You are probably familiar with this situation: You have invested many hours in your project presentation. Your idea for a solution is mature. Now you are sitting in a deadlocked meeting and after endless discussion the decision is postponed.
As is often the case, how well a proposed solution is received depends to a large extent on communication. Because communication problems slow down many industrial projects. A lack of transparency can be a major cause. Be transparent and you are understood. If you are understood you are accepted. Practitioners and authors in communication theory call this connection the basic law of communication:
True is not what A says. True is what B understands.
But how do you understand the complex issues and considerations that shape projects in factory planning? We want to show 5 ideas that will help you to give your work the recognition you need. For example in project presentations, meetings or workshops.
Idea 1: Use previously unused data
Data is the raw material of our digital age. It is only through the analysis and linking of data that these raw materials become information and a knowledge advantage for yourself, the team and the company. So look for previously unused data or create new relationships. Possible data sources are existing IT systems (ERP, PPS, MES, logistics control center, etc.), work plans or CAD plans. Sometimes the data is also slumbering outside the company, e.g. the building floor plan for the architect.
So unlock that untapped data and make it meaningful to your work.
Practical tip: Linking the CAD floor plan and processes (material flow data) creates completely new communication options within your project presentation. You determine the data by tracking transports through a material flow analysis.
This illustrates not only material flow intensities, but also the distances they have to cover. You create a transparent picture of the material routings and the associated transport effort. With this key figure, you can find answers to the question of the “right” arrangement of manufacturing, assembly, logistics or storage areas in the factory.
Idea 2: Don’t trust your intuition only
First of all, the concept of intuition is not about higher inspiration or the seventh sense. Rather, it is about a human sense that is commonly referred to as gut feeling. This consists largely of experience, acquired specialist knowledge, creativity and imagination. All helpful characteristics with which you can develop successful solutions to the given planning tasks and which your employer would like you to have.
The gut feeling can also meet you as a challenger. Namely when it is not your own. In a meeting it quickly becomes clear that intuition is difficult to compare or argue with. And decision-makers in particular usually rely on key figures and proven data.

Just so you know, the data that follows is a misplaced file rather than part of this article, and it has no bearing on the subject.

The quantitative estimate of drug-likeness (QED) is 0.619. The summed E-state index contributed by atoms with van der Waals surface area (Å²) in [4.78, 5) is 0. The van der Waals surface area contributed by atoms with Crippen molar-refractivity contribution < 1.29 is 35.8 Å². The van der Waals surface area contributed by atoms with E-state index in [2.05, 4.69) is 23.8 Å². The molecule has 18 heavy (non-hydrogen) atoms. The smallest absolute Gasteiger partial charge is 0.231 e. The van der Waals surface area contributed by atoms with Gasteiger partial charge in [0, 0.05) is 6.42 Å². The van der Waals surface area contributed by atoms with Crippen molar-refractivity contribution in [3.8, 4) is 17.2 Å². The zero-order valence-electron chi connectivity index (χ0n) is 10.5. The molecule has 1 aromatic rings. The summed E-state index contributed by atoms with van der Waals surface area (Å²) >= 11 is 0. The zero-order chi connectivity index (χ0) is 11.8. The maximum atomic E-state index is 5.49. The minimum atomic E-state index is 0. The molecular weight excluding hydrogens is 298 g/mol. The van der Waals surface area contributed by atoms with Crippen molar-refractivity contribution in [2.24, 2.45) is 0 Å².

Make yourself aware of this and acquire additional objective information for your planning solution. In the project presentation you can then react safely to any questions and explain in black and white why you have chosen this solution.
Suggestions for objective KPIs
- Space requirement
- Investment costs for new equipment
- Conversion costs
- Logistics effort
- Lead time
So couldn’t you design the presentation completely on the basis of objective key figures?
No, because in industrial engineering in particular (fortunately) not all influencing variables can be fully recorded and described. This would also mean that human mind could be eliminated from decision-making processes.
Practical tip: Variant planning with benefit analysis
Variants arise almost inevitably during the planning process. They arise with authoritative decisions that drive the project in different directions (e.g., manual assembly vs. automation). Variants accomplish two practical things in a presentation:
- they convey to other participants the possible paths to the solution
- they promote the joy of decision-making by narrowing down the solution space in a meaningful way
With a subsequent cost-utility analysis, you put different key figures in relation and thus offer an evaluation for the different variants. In summary, this means for your presentation: Intuition is in the variants and the utility value analysis provides an objective view.
Idea 3: Get ready for decision-making processes
We want to inspire you to study the social and psychological foundations of communication. Make yourself aware that these skills (so-called social skills) are just as important as technical skills for the success of a project presentation.
A study by the management consultancy McKinsey has shown that 70 percent of change initiatives in companies do not achieve their goals, which is largely due to resistance from employees and the lack of support from management (decision-makers).
“The difficulty lies not so much in developing new ideas as in escaping from old ones.”Economist John Maynard Keynes
Changes in production, assembly, logistics or storage areas within the factory are the subject of countless discussions in planning projects. Hardly anyone has no opinion on this. At latest in their own area, the pulse of many participants is rising. Different perspectives and conflicting goals shape the picture. Communication is a key success factor. This applies not only to communication in planning teams, but also to the presentation of solutions to those affected.